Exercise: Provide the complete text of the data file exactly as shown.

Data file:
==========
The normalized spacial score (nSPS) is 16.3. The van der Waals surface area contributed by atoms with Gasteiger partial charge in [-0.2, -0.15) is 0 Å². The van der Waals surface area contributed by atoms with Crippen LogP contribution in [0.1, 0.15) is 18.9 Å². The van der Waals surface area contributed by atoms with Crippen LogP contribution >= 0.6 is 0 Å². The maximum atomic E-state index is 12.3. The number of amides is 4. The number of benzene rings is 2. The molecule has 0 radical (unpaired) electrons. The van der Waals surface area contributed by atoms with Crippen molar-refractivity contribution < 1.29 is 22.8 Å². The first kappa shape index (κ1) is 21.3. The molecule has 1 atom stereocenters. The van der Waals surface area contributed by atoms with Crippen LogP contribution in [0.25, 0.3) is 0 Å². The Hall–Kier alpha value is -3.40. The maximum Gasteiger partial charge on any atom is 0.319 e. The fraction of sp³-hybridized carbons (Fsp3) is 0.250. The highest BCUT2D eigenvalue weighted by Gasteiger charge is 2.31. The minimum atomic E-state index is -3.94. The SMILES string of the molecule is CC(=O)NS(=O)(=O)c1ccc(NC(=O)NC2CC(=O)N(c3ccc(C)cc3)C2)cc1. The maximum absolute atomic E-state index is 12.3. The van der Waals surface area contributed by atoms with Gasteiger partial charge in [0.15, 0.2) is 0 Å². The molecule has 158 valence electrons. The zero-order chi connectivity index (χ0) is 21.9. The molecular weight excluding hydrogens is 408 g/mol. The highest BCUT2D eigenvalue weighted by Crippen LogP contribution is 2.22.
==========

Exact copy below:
The normalized spacial score (nSPS) is 16.3. The van der Waals surface area contributed by atoms with Gasteiger partial charge in [-0.2, -0.15) is 0 Å². The van der Waals surface area contributed by atoms with Crippen LogP contribution in [0.1, 0.15) is 18.9 Å². The van der Waals surface area contributed by atoms with Crippen LogP contribution >= 0.6 is 0 Å². The maximum atomic E-state index is 12.3. The number of amides is 4. The number of benzene rings is 2. The molecule has 0 radical (unpaired) electrons. The van der Waals surface area contributed by atoms with Crippen molar-refractivity contribution < 1.29 is 22.8 Å². The first kappa shape index (κ1) is 21.3. The molecule has 1 atom stereocenters. The van der Waals surface area contributed by atoms with Crippen LogP contribution in [0.25, 0.3) is 0 Å². The Hall–Kier alpha value is -3.40. The maximum Gasteiger partial charge on any atom is 0.319 e. The fraction of sp³-hybridized carbons (Fsp3) is 0.250. The highest BCUT2D eigenvalue weighted by Gasteiger charge is 2.31. The minimum atomic E-state index is -3.94. The SMILES string of the molecule is CC(=O)NS(=O)(=O)c1ccc(NC(=O)NC2CC(=O)N(c3ccc(C)cc3)C2)cc1. The maximum absolute atomic E-state index is 12.3. The van der Waals surface area contributed by atoms with Gasteiger partial charge in [0.15, 0.2) is 0 Å². The molecule has 158 valence electrons. The zero-order chi connectivity index (χ0) is 21.9. The molecular weight excluding hydrogens is 408 g/mol. The highest BCUT2D eigenvalue weighted by Crippen LogP contribution is 2.22.